Early dinner at Antica Venezia, serving a regional Italian with ample selections of i primi and secondi piatti with i contorni. They serve complimentary bruschetta, Parmesan cheese and fried zucchini (with your bread basked for those who cannot live without) as you wait for your meal.

The last time I dined here was some time in the mid-2000s, when i penguini were still intact. It is as I remember it, with Italian nationals, who have chosen a career in the hospitality industry; where every man is a signor, every woman una principessa—where the art of attentiveness is still practiced. It’s a lovely restaurant, a bit out of the way for most I suppose but you can’t beat the location, on the corner of West Street and West 10th street, with an unobstructed view of the river park (providing traffic is clear). It’s a perfect off the beaten place to feel the nearby sun, to watch the sunset.

Today’s supper consists of a fresh mozzarella salad with roasted peppers, tomatoes and Portabello mushrooms. I’m not a big fan of mushrooms—their flavor is too bland for my palate; peppers on the other hand are delightful—and today’s bufala is a pleasant complement. I’ve ordered capellini vongole in a white wine sauce as my main entrĂ©e. 


Time is a moving target and it’s amazing to me that as fast as it is moving, I still feel young. Perhaps it is because I don’t allow myself time to think about age and its place in my life, because I keep myself moving toward the magic of self-accomplishment.  I hope I never lose that.

One of the ways I’ve been keeping myself in check is acknowledging the new behavior in New Year’s resolutions. If even just to keep myself invested, I tweet and post on Facebook when I’m acting them out loud:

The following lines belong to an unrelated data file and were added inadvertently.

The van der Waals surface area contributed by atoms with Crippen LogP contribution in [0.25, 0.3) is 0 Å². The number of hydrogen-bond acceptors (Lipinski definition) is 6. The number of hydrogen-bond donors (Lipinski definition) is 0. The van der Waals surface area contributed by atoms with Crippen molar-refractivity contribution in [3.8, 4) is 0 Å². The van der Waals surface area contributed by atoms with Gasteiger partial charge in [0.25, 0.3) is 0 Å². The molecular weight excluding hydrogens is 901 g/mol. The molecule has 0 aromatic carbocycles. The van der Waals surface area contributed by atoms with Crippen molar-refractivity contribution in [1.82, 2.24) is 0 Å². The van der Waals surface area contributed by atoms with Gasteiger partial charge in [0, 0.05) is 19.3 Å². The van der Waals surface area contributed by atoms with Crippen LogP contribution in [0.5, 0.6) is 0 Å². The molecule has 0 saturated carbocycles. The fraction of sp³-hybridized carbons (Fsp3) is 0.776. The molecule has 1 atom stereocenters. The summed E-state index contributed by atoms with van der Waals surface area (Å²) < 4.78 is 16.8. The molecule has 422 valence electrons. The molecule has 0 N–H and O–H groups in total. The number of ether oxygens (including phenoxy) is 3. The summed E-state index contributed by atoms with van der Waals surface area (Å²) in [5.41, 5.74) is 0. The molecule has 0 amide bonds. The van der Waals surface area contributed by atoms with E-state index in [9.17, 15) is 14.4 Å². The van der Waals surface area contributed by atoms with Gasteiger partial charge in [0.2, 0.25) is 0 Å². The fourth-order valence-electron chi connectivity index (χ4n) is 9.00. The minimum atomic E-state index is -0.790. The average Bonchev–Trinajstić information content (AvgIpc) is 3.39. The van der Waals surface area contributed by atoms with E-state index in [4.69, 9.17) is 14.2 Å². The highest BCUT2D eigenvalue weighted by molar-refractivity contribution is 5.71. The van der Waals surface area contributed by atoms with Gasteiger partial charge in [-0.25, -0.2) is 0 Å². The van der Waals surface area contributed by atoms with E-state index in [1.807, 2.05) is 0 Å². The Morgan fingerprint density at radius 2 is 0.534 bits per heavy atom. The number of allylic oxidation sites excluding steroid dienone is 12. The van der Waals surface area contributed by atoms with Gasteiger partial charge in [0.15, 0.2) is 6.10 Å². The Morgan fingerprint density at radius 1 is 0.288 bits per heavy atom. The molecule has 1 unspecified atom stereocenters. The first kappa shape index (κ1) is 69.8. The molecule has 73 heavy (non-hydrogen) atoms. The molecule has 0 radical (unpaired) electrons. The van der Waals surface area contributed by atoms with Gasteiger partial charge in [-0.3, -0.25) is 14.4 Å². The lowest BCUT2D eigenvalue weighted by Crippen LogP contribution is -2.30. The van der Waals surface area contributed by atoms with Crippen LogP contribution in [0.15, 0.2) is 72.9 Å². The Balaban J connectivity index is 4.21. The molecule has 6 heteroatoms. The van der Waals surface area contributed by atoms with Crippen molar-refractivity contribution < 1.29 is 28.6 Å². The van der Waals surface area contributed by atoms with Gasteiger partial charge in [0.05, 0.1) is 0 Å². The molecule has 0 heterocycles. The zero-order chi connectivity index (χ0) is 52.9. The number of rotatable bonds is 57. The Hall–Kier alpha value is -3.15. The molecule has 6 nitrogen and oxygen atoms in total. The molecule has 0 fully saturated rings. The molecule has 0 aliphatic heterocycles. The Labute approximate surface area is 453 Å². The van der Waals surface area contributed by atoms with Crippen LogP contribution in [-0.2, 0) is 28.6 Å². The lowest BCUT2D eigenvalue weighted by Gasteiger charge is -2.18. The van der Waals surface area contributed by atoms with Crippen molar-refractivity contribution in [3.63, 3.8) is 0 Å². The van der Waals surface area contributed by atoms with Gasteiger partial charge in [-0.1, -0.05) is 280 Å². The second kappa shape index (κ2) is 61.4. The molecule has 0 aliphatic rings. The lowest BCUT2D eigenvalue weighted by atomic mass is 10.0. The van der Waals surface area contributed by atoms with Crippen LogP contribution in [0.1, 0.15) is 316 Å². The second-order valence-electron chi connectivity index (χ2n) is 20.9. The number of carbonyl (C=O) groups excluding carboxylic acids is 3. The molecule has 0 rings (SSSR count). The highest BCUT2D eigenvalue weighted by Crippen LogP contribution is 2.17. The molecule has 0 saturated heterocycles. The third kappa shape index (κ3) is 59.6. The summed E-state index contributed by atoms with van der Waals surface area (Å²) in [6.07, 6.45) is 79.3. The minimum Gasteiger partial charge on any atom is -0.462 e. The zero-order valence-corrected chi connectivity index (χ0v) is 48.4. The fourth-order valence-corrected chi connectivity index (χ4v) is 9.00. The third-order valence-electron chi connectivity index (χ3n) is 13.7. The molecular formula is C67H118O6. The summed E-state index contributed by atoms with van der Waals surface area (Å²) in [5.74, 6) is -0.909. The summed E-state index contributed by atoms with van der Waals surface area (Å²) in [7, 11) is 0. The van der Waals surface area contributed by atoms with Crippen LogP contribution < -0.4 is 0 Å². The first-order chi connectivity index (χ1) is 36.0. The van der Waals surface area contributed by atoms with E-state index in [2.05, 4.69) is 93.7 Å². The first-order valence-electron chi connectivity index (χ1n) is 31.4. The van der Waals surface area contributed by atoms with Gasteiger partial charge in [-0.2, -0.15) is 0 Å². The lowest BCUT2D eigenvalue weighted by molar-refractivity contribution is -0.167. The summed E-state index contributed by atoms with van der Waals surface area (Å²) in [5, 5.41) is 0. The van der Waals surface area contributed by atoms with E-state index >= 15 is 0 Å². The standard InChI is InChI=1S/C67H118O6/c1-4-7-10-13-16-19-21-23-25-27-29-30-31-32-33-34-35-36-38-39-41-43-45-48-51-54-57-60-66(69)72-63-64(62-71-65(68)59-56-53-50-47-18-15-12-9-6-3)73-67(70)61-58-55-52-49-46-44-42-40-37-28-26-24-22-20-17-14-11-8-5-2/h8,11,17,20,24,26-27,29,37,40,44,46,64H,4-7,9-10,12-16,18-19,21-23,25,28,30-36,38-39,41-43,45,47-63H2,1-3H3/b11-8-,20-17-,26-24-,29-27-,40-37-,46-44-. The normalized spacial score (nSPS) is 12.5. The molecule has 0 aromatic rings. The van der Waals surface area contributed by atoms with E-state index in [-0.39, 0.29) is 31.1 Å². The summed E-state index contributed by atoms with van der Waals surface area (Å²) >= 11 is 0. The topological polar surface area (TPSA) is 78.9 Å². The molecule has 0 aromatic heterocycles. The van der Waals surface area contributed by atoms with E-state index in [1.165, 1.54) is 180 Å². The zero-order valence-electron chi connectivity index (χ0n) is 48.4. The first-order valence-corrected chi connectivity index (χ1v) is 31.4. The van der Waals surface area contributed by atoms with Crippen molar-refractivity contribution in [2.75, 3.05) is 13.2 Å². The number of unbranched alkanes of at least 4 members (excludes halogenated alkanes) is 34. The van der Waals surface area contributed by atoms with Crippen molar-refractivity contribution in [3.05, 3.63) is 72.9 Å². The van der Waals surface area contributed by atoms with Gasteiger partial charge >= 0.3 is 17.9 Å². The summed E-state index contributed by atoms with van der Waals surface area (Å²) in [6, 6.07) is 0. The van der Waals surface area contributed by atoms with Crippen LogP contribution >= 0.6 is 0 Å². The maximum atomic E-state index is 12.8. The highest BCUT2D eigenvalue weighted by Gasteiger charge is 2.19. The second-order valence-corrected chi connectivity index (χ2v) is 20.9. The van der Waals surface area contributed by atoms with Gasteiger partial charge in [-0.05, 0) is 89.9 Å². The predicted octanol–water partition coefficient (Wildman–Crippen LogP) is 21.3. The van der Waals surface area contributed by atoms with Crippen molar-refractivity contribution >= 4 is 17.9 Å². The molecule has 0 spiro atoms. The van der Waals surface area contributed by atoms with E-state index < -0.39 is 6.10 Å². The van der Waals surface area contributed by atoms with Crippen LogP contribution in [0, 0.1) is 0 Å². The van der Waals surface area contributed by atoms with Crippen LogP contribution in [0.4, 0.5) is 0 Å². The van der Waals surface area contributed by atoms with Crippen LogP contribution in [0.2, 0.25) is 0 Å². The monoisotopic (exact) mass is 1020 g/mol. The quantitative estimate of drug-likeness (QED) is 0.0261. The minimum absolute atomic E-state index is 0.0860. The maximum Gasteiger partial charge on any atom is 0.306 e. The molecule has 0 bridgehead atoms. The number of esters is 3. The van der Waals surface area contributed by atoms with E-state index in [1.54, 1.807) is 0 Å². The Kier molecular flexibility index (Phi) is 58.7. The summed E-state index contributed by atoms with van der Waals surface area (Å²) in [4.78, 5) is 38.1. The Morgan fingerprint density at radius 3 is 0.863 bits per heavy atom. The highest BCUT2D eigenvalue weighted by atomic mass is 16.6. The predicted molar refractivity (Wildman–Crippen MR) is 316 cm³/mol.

#1 Embrace your inner child: Visit a zoo, act silly, laugh out loud.
#2 Write more, more often: check out http://bkgardenapt.blogger.om 
#3 Pursue that which touches your heart most: music, singing to be exact. I started lessons with Matt Deming late last year. 
#4 Listen to your body: take a break if you need it (i.e., last night I clocked 11 hrs sleep).
#5 If it’s weighing you down, chuck it: Long hair isn’t forever for everyone, I realized that after my trip to Memphis and on a whim chopped off 5” on Thursday night. Just. Like. That.
#6 Discover new music in my own city: Shamarr Allen and the Underdawgs - @ Brooklyn Bowl last night for the Export NOLA festival. Definitely worth checking out.
#7 Be bold, face your fears:  One of mine, singing in front of a live audience (that is not at a karaoke bar) will be realized later this month down in Maryland.  I accepted a friend/co-worker’s challenge to compete in the AOL’s Got Talent show.
#8 Be miserly with your time, spend it wisely, whether that be with a good friend: Claudia and I met for brunch at BoutiqueEat Shop yesterday to catch up on the comings and goings of life, and ended up strolling around lower Chelsea enjoying the good weather and company; or treating yourself to alone time: an afternoon retreat reading on the couch with the cat, or a one-off meal at a favorite bistro, whatever allows you to replenish your soul.#9 Resolutions are ongoing, stay tuned for additions to the list…



The average person takes 7 minutes to fall asleep...apparently I am the non-average person, as I am finding it extremely difficult to catch some Z's. It is 1 a.m. and my mind is on fire with musical notes and lyrics; concepts and ideas of resolutions to make and to keep; thoughts on where I live now and where I should live later. Visions of musical staffs, wooden floors in lofts, views of the ocean from a balcony, a glass of sweet tea beside a rocking chair play out in my mind like a flipbook.

Tigger is at the foot of the bed, purring in his sleep. The house is quiet. And hot. I place a bowl of cool water on the radiator and turn on the fan. 33 degrees outside, but not within.  I read passages from extremely loud and incredibly close, my eyes grow weary and I put the book aside only to stare at the ceiling in the dark.

With a glance at the clock a new set of lyrics, this time from Anna Nalick start dancing around in my brain:

2 AM and she calls me 'cause I'm still awake, 
can you help me unravel my latest mistake?
I don't love him. 
Winter just wasn't my season.